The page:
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Ground Water and Drinking Water

Proposed Revisions to the Lead and Copper Rule

KidsEPA’s proposed Lead and Copper Rule (LCR) includes a suite of actions to reduce lead exposure in drinking water where it is needed the most. The proposed rule will identify the most at-risk communities and ensure systems have plans in place to rapidly respond by taking actions to reduce elevated levels of lead in drinking water.

The agency’s proposal takes a proactive and holistic approach to improving the current rule—from testing to treatment to telling the public about the levels and risks of lead in drinking water. This approach focuses on six key areas:

  1. Identifying the areas most impacted
  2. Strengthening drinking water treatment requirements
  3. Replacing lead service lines
  4. Increasing sampling reliability
  5. Improving risk communication
  6. Protecting children in schools and child care facilities

In conjunction with today’s announcement, EPA and the Department of Housing and Urban Development have launched a new website that summarizes available federal programs that help finance or fund lead service line replacement. The new resource also includes case studies demonstrating how cities and states have successfully leveraged federal resources to support lead service line (LSL) replacement projects.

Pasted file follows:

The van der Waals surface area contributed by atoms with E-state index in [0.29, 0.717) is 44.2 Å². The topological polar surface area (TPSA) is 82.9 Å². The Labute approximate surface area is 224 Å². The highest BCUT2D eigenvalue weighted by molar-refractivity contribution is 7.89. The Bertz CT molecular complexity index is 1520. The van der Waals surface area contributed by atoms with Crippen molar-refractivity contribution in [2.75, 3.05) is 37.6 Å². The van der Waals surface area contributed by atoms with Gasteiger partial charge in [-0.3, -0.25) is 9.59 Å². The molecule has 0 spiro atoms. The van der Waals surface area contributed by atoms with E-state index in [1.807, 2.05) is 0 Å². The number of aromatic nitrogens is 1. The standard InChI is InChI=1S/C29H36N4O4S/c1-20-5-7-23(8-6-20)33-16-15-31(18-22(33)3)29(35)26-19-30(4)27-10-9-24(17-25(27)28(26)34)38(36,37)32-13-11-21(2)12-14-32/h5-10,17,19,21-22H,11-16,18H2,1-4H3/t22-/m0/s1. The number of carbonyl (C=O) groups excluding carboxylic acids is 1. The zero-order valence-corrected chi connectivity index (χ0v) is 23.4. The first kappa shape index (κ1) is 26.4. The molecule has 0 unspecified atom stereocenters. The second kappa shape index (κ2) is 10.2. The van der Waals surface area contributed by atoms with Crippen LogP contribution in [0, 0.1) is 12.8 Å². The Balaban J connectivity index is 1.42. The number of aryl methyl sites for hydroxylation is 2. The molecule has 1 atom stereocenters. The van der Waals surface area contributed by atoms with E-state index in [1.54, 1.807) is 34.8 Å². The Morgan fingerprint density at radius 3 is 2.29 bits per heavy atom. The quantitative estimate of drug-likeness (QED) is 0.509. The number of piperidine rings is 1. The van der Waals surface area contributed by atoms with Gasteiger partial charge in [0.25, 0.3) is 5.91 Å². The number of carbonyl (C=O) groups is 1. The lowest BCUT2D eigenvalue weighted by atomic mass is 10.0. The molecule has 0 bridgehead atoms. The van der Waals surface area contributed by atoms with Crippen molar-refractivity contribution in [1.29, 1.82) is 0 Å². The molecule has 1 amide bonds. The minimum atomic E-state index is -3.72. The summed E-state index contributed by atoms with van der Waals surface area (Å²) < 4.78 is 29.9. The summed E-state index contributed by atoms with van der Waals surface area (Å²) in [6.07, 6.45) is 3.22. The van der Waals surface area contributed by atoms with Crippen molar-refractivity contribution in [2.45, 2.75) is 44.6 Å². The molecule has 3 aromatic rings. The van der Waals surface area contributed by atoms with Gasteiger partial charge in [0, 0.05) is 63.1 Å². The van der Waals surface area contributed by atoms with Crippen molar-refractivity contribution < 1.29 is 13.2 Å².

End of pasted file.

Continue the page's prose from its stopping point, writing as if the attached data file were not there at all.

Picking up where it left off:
EPA’s Lead and Copper Proposed Rule reflects input received from the agency’s state, local, and tribal partners, the Science Advisory Board, the National Drinking Water Advisory Council, and best available peer-reviewed science. The comment period is now closed. To view the Federal Register visit  Docket ID No. EPA-HQ-OW-2017-0300.

Supporting Materials and Fact Sheets

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Background: Lead in Drinking Water and the LCR

faucetLead is rarely found in significant quantities in naturally occurring sources of water, such as streams, lakes, rivers, or ground water. The most common sources of lead in drinking water are lead pipes, solder, and brass fittings in faucets and fixtures. Lead from lead pipes, solder and brass fittings can dissolve into water or sometimes can enter as flakes or small particles.

Lead is a highly toxic pollutant that can damage neurological, cardiovascular, immunological, developmental, and other major body systems. No safe level of lead exposure has been identified, and it is especially harmful to children and pregnant women.

EPA established the Lead and Copper Rule (LCR) in 1991 to protect public health and reduce exposure to lead in drinking water. Implementation of the LCR over the past twenty-five years has resulted in major improvements in public health. EPA is continuing to work with primacy agencies to ensure that the LCR is being properly implemented. 

More Information

Centers for Disease Control and Prevention (CDC)

Agency for Toxic Substances & Disease Registry (ATSDR)

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